Wise words from some of our travel heroines to help you celebrate International Women's Day 2012
March 8 is officially International Women's Day. Women around the world commemorate their struggles and celebrate their achievements.
From Freya Stark and Isabelle Bird, through to the travel heroines featured below, brave, remarkable women have always forged new paths and inspired others to follow in their footsteps.
Today we're celebrating the remarkable achievements of some of our favourite women travellers over the last 12 months.
Author of 23 books and one of the great adventurers of our time, Dervla Murphy recently turned 80. Hilary Bradt had the rare chance to chat with Dervla and found her in a typically feisty, self-deprecating mood.
Dervla talks about the only time she feared for her life, the most terrifying toilet she has ever encountered and the moment her work became more serious.
“Writing the Three Mile Island book sort of percolated through to all subsequent books,” she says. “I think, anyway, you become more politically aware as you get older. You can’t just go on writing about jolly adventures.”
The good news is that turning 80 doesn't seem to have slowed her down. Dervla's only concession to old age is a wheelie-bag. And even then, it's only because the surgeon who replaced her hip insisted.
'I can’t bear it!' she says. 'It’s the biggest disadvantage for me in old age. Not being able to wear a rucksack.'
Speaking of Hilary Bradt, she is something of a travel legend herself. Co-founder of Bradt Guides, writer and occasional sculptor, Hilary was awarded an MBE for her services to travel. Her passion for travel is undimmed and she continues to raise awareness for the charities and issues she believes in.
Hilary has started writing a series of blogs for us that are at once useful, controversial and hilarious. From phallic obsessions in Bhutan, through to the joys of hitchhiking and taking risks, there is no area of travel that Hilary hasn't explored. And isn't afraid of exploring again.
“Stuff happens – and can happen anywhere,” she says. “ So the point is, if there’s a country or region you really want to see, just do it! Spend time on your homework, learn what the potential risks are, then take the plunge. It’s like dropping out of that aeroplane. A moment of fear at what you’ve set out to do, then pure exhilaration, followed by a bit of smug boasting when you make it safely home.”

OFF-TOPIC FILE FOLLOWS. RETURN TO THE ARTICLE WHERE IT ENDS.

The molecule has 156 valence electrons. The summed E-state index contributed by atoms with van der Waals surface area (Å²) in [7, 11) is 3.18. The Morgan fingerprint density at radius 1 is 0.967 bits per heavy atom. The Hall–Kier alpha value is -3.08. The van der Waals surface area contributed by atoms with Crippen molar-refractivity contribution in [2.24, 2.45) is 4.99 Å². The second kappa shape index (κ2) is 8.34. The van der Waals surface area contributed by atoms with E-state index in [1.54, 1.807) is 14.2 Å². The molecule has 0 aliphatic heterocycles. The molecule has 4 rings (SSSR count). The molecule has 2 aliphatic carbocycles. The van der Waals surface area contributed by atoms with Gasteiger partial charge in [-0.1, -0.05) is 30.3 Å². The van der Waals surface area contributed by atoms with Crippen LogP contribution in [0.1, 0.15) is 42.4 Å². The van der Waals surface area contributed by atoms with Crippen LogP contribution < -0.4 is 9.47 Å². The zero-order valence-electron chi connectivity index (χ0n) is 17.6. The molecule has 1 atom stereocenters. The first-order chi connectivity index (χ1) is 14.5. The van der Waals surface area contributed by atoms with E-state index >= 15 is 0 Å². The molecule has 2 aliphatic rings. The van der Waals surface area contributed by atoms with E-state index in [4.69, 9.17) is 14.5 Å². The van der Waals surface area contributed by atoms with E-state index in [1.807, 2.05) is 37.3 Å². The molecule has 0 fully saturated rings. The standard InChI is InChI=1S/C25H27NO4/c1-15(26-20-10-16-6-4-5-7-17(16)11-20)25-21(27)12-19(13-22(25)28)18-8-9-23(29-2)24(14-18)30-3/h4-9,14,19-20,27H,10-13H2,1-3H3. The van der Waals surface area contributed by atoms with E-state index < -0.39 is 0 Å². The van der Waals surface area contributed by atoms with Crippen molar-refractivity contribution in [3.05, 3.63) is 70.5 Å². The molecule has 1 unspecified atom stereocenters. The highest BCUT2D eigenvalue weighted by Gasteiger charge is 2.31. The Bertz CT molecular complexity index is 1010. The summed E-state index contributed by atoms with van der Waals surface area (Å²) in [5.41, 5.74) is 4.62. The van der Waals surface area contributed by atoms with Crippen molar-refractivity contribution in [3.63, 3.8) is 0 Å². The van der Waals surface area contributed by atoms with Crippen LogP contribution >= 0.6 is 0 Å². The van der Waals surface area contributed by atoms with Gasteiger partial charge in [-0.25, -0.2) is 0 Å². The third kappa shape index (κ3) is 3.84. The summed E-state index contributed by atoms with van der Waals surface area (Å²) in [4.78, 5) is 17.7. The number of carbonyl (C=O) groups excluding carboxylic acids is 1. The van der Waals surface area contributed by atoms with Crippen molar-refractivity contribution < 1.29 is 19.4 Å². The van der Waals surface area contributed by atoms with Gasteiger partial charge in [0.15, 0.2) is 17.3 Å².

Renowned chef Christine Manfield spent five years travelling around India collection heirloom recipes from every region of the country. The resulting book, Tasting India, is at once an extraordinary cookbook and a detailed social document.
“I didn’t want it to be just a recipe book,” says Christine. “I wanted to look at food in the context of its culture. I think that background is going to give you a much greater insight and understanding and appreciation of how food fits in India and why it’s different across the country.”
Tasting India has proved a huge hit around the world, particularly India. India Today was so impressed that they called for it to replace Camellia Panjabi's venerable 50 Great Curries as the gift to give newly-wed couples heading off to live overseas.
If you love India, if you love Indian food, you must read about how Christine put this extraordinary book together and her plans for the future.
In a world where male adventurers are tweeting every time they flex a bicep, it's nice to know that there's a girl out there quietly going about the business of having adventures in some of the most challenging countries in the world. Single, determined and unassuming, Marie Javins is proof that gender need not be an issue if you want to travel to every corner of the globe independently.
You may already be following Marie's adventures on our Wander Woman blog. You'll know all about her encounter with the Fish Head Men on the Mauritanian coast or the time she was propositioned in a distinctly Gabonese way on the bus to Mouila. The good news is that her journey is far from over.
Marie's last dispatch came from Pointe Noire. The rest of Africa – and Asia – awaits.
Considerably younger than Dervla Murphy, Sara Wheeler has none-the-less become something of an institution in the travel writing genre. Her books about the Poles – both North and South – are regarded as classics.
Over the past twelve months she has turned 50 and released a collection of her writing to commemorate the occasion. From meeting George Best during an unlikely family trip to Moscow to essays about her travel heroines, Access All Areas is a celebration of her life in travel to this point.
The occasion was also marked with an in-depth interview with Wanderlust. Sara spoke of her inspirations, the impact having children has had on her travels and the importance of putting a figure in the landscape.
“I think the interaction between people and landscapes is very interesting,” she says. “I’m deeply moved by landscapes but I think the reason I’m not a nature writer is that really, in the end, it’s people that I’m interested in.”
International Women's Day is now an official holiday in Afghanistan, Armenia, Azerbaijan, Belarus, Burkina Faso, Cambodia, Cuba, Georgia, Guinea-Bissau, Eritrea, Kazakhstan, Kyrgyzstan, Laos, Moldova, Mongolia, Montenegro, Russia, Tajikistan, Turkmenistan, Uganda, Ukraine, Uzbekistan, Vietnam and Zambia.
In China, Madagascar and Nepal IWD is a holiday, but for women only.
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